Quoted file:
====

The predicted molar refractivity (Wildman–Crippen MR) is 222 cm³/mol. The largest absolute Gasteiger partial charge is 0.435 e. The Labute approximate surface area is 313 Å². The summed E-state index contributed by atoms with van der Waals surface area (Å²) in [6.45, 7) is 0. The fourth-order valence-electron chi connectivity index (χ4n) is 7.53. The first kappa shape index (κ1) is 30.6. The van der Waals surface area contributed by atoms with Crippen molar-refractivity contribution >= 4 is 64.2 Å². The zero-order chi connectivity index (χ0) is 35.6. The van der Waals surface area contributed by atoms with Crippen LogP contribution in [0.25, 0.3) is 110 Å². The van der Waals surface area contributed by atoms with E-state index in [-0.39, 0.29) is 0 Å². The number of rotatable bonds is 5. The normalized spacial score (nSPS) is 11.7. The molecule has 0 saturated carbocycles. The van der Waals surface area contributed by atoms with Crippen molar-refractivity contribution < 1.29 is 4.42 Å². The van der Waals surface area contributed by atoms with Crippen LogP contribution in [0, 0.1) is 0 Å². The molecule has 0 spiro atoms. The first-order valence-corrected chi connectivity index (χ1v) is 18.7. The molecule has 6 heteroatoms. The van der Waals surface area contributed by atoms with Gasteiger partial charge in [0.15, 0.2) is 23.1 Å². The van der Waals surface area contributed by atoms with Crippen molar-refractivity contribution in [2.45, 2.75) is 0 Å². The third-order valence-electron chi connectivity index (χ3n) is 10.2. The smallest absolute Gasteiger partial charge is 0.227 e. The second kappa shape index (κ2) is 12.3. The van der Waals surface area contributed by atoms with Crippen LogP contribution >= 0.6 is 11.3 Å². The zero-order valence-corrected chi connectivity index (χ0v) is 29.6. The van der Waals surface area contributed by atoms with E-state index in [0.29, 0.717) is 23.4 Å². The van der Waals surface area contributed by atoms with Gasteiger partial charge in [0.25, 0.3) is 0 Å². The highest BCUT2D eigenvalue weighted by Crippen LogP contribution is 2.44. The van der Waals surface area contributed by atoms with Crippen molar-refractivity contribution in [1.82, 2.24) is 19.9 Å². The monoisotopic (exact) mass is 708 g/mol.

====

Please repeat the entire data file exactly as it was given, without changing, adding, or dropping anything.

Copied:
The predicted molar refractivity (Wildman–Crippen MR) is 222 cm³/mol. The largest absolute Gasteiger partial charge is 0.435 e. The Labute approximate surface area is 313 Å². The summed E-state index contributed by atoms with van der Waals surface area (Å²) in [6.45, 7) is 0. The fourth-order valence-electron chi connectivity index (χ4n) is 7.53. The first kappa shape index (κ1) is 30.6. The van der Waals surface area contributed by atoms with Crippen molar-refractivity contribution >= 4 is 64.2 Å². The zero-order chi connectivity index (χ0) is 35.6. The van der Waals surface area contributed by atoms with Crippen LogP contribution in [0.25, 0.3) is 110 Å². The van der Waals surface area contributed by atoms with E-state index in [-0.39, 0.29) is 0 Å². The number of rotatable bonds is 5. The normalized spacial score (nSPS) is 11.7. The molecule has 0 saturated carbocycles. The van der Waals surface area contributed by atoms with Crippen molar-refractivity contribution < 1.29 is 4.42 Å². The van der Waals surface area contributed by atoms with Crippen LogP contribution in [0, 0.1) is 0 Å². The molecule has 0 spiro atoms. The first-order valence-corrected chi connectivity index (χ1v) is 18.7. The molecule has 6 heteroatoms. The van der Waals surface area contributed by atoms with Gasteiger partial charge in [0.15, 0.2) is 23.1 Å². The van der Waals surface area contributed by atoms with Crippen molar-refractivity contribution in [2.45, 2.75) is 0 Å². The third-order valence-electron chi connectivity index (χ3n) is 10.2. The smallest absolute Gasteiger partial charge is 0.227 e. The second kappa shape index (κ2) is 12.3. The van der Waals surface area contributed by atoms with Crippen LogP contribution >= 0.6 is 11.3 Å². The zero-order valence-corrected chi connectivity index (χ0v) is 29.6. The van der Waals surface area contributed by atoms with E-state index in [0.29, 0.717) is 23.4 Å². The van der Waals surface area contributed by atoms with Gasteiger partial charge in [0.25, 0.3) is 0 Å². The highest BCUT2D eigenvalue weighted by Crippen LogP contribution is 2.44. The van der Waals surface area contributed by atoms with Crippen molar-refractivity contribution in [1.82, 2.24) is 19.9 Å². The monoisotopic (exact) mass is 708 g/mol.